Common Lisp vs Groovy: What are the differences?
Common Lisp: The modern, multi-paradigm, high-performance, compiled, ANSI-standardized descendant of the long-running family of Lisp programming languages. Lisp was originally created as a practical mathematical notation for computer programs, influenced by the notation of Alonzo Church's lambda calculus. It quickly became the favored programming language for artificial intelligence (AI) research. As one of the earliest programming languages, Lisp pioneered many ideas in computer science, including tree data structures, automatic storage management, dynamic typing, conditionals, higher-order functions, recursion, and the self-hosting compiler. [source: wikipedia]; Groovy: A dynamic language for the Java platform. Groovy builds upon the strengths of Java but has additional power features inspired by languages like Python, Ruby and Smalltalk. It makes modern programming features available to Java developers with almost-zero learning curve.
Common Lisp and Groovy can be primarily classified as "Languages" tools.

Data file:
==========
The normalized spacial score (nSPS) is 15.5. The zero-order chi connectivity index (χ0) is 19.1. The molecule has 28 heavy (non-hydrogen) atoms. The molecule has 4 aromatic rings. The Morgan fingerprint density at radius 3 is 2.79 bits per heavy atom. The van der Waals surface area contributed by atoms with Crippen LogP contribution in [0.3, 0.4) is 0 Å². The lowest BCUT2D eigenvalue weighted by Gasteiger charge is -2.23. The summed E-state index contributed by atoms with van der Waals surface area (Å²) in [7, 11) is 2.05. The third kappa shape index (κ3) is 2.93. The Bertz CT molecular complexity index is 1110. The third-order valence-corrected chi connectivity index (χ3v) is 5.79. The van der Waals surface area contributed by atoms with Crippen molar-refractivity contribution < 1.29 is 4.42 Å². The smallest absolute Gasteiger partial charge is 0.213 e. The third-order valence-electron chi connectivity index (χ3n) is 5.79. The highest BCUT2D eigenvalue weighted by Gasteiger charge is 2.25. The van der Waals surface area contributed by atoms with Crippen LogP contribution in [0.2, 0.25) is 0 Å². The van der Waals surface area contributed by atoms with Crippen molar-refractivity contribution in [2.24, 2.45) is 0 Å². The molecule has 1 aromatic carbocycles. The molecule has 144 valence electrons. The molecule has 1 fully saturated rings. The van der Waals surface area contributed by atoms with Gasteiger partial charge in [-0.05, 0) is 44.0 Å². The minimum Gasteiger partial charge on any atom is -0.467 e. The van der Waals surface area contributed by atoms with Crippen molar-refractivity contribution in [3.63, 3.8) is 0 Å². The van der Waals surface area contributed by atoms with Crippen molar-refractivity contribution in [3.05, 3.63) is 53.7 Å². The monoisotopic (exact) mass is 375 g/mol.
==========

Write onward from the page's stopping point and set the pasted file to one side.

"Flexibility" is the primary reason why developers consider Common Lisp over the competitors, whereas "Java platform" was stated as the key factor in picking Groovy.
Groovy is an open source tool with 1.49K GitHub stars and 414 GitHub forks. Here's a link to Groovy's open source repository on GitHub.
Starbucks, Cask, and PedidosYa are some of the popular companies that use Groovy, whereas Common Lisp is used by Real Softservice, NG Informática, and Platform Project. Groovy has a broader approval, being mentioned in 79 company stacks & 73 developers stacks; compared to Common Lisp, which is listed in 5 company stacks and 3 developer stacks.
What is Common Lisp?
What is Groovy?
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Some may wonder why did we choose Grails ? Really good question :) We spent quite some time to evaluate what framework to go with and the battle was between Play Scala and Grails ( Groovy ). We have enough experience with both and, to be honest, I absolutely in love with Scala; however, the tipping point for us was the potential speed of development. Grails allows much faster development pace than Play , and as of right now this is the most important parameter. We might convert later though. Also, worth mentioning, by default Grails comes with Gradle as a build tool, so why change?